Magazines intended to help the reader primp for Christmas parties are, in many cases, half as big as they were just a few short years ago. Pages are down, spending is down, revenues are down, and the biggest feature of this holiday season in the media kingdom has been layoffs and buyouts at Conde Nast, Time Inc., The Associated Press, and yes, The New York Times.Sadly, Carr could have added BusinessWeek and Fortune to that list and God knows how many other magazines and newspapers who have had to dump payroll because of increasingly losses and bloated cost structures. The cutbacks are hardly new. Some 60,000 jobs in communications have been lost in New York alone since 2000, according to New York's comptroller. Having witnessed so much of this devastation up close at BusinessWeek this past week, I have to tell you it's heartbreaking. But there is another side to this molting of the media.
As Carr himself notes:
For every kid that I bump into who is wandering the media industry looking for an entrance that closed some time ago, I come across another who is a bundle of ideas, energy and technological mastery. The next wave is not just knocking on doors, but seeking to knock them down.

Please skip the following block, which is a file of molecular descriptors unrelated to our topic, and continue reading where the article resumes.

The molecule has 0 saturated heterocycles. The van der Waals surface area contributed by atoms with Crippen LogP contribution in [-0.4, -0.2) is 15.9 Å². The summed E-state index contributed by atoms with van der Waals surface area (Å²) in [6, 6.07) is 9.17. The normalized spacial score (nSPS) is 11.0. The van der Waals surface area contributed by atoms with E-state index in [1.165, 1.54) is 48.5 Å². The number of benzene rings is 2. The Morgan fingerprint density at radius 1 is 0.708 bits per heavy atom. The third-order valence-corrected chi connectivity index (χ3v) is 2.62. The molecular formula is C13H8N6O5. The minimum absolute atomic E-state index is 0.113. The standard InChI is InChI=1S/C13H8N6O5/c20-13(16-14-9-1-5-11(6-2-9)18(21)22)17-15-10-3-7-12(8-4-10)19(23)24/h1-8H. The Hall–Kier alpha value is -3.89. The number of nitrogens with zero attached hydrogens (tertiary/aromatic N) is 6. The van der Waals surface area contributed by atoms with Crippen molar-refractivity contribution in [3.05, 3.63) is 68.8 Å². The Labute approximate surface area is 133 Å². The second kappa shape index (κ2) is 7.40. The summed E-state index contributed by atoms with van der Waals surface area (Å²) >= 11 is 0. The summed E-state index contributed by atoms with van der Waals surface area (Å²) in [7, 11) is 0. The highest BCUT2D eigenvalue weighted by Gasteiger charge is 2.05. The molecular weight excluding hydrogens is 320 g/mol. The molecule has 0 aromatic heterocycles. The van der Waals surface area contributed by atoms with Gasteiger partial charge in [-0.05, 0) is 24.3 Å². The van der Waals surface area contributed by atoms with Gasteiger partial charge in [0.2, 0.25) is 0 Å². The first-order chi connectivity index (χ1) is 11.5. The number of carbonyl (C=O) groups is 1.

Somewhere down in the Flatiron, out in Brooklyn, over in Queens or up in Harlem, cabals of bright young things are watching all the disruption with more than an academic interest. Their tiny netbooks and iPhones, which serve as portals to the cloud, contain more informational firepower than entire newsrooms possessed just two decades ago. And they are ginning content from their audiences in the form of social media or finding ways of making ambient information more useful. They are jaded in the way youth requires, but have the confidence that is a gift of their age as well. For them, New York is not an island sinking, but one that is rising on a fresh, ferocious wave.Yes, as Pogo told us, there are "insurmountable opportunities" out there amid the chaos and turmoil in media land. My message to David Carr is that many of those opportunities are likely to be seized not by the "cabals of bright young things," but rather by the tens of thousands of highly talented and experienced journalists who are going to have what John Gardner called "the courage to fail" later in life. I guess I'm now one of them.